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Temple Bar, Dublin, Ireland

July 26th, 2006 / / Links: Google Earth, Google Maps, Yahoo! Maps, Virtual Earth / Nearest places

Temple Bar (Barra an Teampaill in Irish) is an area on the south bank of the River Liffey in central Dublin, Ireland. Unlike the areas surrounding it, Temple Bar has preserved its medieval street pattern, with many narrow cobbled streets. It is Dublin's cultural quarter and has a lively nightlife that is popular with tourists.

The area is bounded by the Liffey to the north, Dame Street to the south, Westmoreland Street to the east and Fishamble Street to the west. It probably got its name from the Temple family, who lived in the area in the 17th century. Sir William Temple, provost of Trinity College Dublin in 1609, had his house and gardens in the area. Alternatively, it could have been named in imitation of the Temple Bar in London. However it got its name, the earliest historical reference to the name Temple Bar is on a 1673 map.

Fishamble Street in Temple Bar was the location of the first performance of Handel's Messiah on 13 April, 1742. An annual performance of the Messiah is held on the same date at the same location.

The republican revolutionary group, the Society of the United Irishmen, was formed at a meeting in a tavern in Eustace Street in 1791.

During the 19th century, the area slowly declined in popularity, and in the 20th century, it suffered from urban decay, with many derelict buildings. Its unfashionability probably saved it from Dublin's property developers, who destroyed much of the city's historic architecture during the 1960s.

In the 1980s, the state-owned transport company Córas Iompair Éireann proposed to buy up and demolish property in the area and build a bus terminus in its place. While this was in the planning stages, the purchased buildings were let out at low rents, which attracted small shops, artists and galleries to the area. Protests by An Taisce, residents and traders led to the cancellation of the bus station project, and, in 1991, the government set up a not-for-profit company called Temple Bar Properties to oversee the regeneration of the area as Dublin's cultural quarter.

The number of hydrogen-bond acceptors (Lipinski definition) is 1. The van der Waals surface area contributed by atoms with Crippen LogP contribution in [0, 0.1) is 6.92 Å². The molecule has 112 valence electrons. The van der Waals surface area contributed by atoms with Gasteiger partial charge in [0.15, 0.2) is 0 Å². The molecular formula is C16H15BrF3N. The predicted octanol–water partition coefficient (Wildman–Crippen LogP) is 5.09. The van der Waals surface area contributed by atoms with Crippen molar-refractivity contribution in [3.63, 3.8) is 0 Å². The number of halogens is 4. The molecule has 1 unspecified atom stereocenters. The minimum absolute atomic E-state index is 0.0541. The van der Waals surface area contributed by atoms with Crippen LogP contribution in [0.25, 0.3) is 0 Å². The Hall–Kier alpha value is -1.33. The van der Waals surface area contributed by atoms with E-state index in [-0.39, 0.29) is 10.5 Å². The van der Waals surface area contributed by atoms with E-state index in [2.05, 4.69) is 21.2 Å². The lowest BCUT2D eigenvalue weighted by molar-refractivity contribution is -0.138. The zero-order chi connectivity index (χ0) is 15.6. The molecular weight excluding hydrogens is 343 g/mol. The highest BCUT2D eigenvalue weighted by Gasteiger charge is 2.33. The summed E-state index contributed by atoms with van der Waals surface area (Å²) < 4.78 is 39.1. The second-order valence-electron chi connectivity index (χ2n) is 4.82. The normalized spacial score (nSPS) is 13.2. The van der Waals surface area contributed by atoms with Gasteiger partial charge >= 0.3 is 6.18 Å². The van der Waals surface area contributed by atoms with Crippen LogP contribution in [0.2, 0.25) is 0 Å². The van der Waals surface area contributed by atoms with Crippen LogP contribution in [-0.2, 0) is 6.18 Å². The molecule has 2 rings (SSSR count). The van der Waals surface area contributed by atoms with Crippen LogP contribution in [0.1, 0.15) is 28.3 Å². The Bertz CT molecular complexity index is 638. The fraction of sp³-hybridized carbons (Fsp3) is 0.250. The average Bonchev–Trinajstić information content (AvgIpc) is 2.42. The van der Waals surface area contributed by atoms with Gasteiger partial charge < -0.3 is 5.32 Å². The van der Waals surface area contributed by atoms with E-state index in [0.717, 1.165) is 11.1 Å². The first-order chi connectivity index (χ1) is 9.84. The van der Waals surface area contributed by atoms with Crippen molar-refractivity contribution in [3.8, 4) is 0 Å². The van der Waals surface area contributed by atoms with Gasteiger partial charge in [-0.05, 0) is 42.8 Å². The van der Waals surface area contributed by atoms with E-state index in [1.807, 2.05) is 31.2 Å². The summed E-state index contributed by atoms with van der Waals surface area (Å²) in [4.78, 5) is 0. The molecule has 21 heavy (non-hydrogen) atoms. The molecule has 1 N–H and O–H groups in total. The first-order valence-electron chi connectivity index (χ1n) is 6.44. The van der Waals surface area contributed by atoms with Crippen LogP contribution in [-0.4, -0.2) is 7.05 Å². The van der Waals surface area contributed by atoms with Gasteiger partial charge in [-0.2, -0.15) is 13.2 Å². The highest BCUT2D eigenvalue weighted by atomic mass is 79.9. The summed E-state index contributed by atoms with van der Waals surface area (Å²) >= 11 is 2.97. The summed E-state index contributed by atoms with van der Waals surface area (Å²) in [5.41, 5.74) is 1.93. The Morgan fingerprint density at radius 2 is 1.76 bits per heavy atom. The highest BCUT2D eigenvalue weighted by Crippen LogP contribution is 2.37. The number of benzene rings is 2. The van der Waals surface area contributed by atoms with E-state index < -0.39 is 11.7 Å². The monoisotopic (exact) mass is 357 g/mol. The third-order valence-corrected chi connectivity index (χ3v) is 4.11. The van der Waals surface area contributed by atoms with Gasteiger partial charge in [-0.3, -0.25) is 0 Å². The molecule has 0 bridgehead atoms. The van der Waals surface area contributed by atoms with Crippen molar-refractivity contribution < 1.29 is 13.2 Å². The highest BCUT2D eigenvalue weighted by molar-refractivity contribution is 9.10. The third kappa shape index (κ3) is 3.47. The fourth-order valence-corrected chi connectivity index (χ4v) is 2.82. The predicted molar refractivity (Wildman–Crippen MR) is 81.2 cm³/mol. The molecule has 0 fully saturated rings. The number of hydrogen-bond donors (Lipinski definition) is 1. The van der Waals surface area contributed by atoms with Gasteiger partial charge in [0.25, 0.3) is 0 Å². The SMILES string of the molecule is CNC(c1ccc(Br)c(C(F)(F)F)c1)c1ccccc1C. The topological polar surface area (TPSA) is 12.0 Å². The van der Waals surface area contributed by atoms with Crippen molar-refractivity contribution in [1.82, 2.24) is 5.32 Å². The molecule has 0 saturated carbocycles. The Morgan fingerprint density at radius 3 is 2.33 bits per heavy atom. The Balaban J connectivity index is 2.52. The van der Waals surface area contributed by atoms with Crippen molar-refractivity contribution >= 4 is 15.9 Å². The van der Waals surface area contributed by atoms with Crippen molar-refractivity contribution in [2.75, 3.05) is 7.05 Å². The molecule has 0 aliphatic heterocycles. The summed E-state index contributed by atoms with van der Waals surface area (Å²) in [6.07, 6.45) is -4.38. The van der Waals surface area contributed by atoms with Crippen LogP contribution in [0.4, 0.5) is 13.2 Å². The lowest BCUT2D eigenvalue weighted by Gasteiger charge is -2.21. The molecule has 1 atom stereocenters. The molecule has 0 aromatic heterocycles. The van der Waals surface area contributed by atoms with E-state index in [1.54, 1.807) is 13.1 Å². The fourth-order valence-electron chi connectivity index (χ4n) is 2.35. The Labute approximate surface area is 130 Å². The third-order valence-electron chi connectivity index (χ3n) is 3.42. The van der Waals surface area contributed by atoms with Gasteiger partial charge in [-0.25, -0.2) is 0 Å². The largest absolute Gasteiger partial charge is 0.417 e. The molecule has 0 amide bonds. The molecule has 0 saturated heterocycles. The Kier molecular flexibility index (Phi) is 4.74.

The area is the location of many Irish cultural institutions, including the Irish Photography Centre (incorporating the Dublin Institute of Photography, the National Photographic Archives and the Gallery of Photography), the Ark Children's Cultural Centre, the Irish Film Institute, incorporating the Irish film archive, the Temple Bar Music Centre, the Arthouse Multimedia Centre, Temple Bar Gallery and Studio, the Project Arts Centre, the Gaiety School of Acting and the Central Bank of Ireland.

After dark, the area is a major centre for nightlife, with many tourist-focused nightclubs, restaurants and bars. Pubs in the area include the Porterhouse, the Oliver St. John Gogarty, the Turk's Head, the Temple Bar, Isolde's Tower, the Quays Bar, the MEZZ, the Foggy Dew and Eamon Doran's, as well as the newly flourishing Bayfire. Two new squares have been created in recent years — Meetinghouse Square and Temple Bar Square. Meetinghouse Square has been used for outdoor film screenings in the summer months. Since summer 2004, Meetinghouse Square is also home to the Speaker's Square project, which is similar to Speaker's Corner in London.

Meetinghouse Square is home to the Temple Bar Food Market every Saturday. The Cow's Lane Market is a fashion and design market which takes place on Cow's Lane every Saturday. The Temple Bar Book Market is held on Saturdays and Sundays in Temple Bar Square.

In July 2005, visiting American singer Aimee Mann described her shock at encountering "overflowing pubs, drunks, urine stains and pools of vomit". This and other increasingly adverse coverage has led to the introduction in October 2005 of a "Play Nice" campaign to help the area recover its bohemian image.

[Source: Wikipedia]

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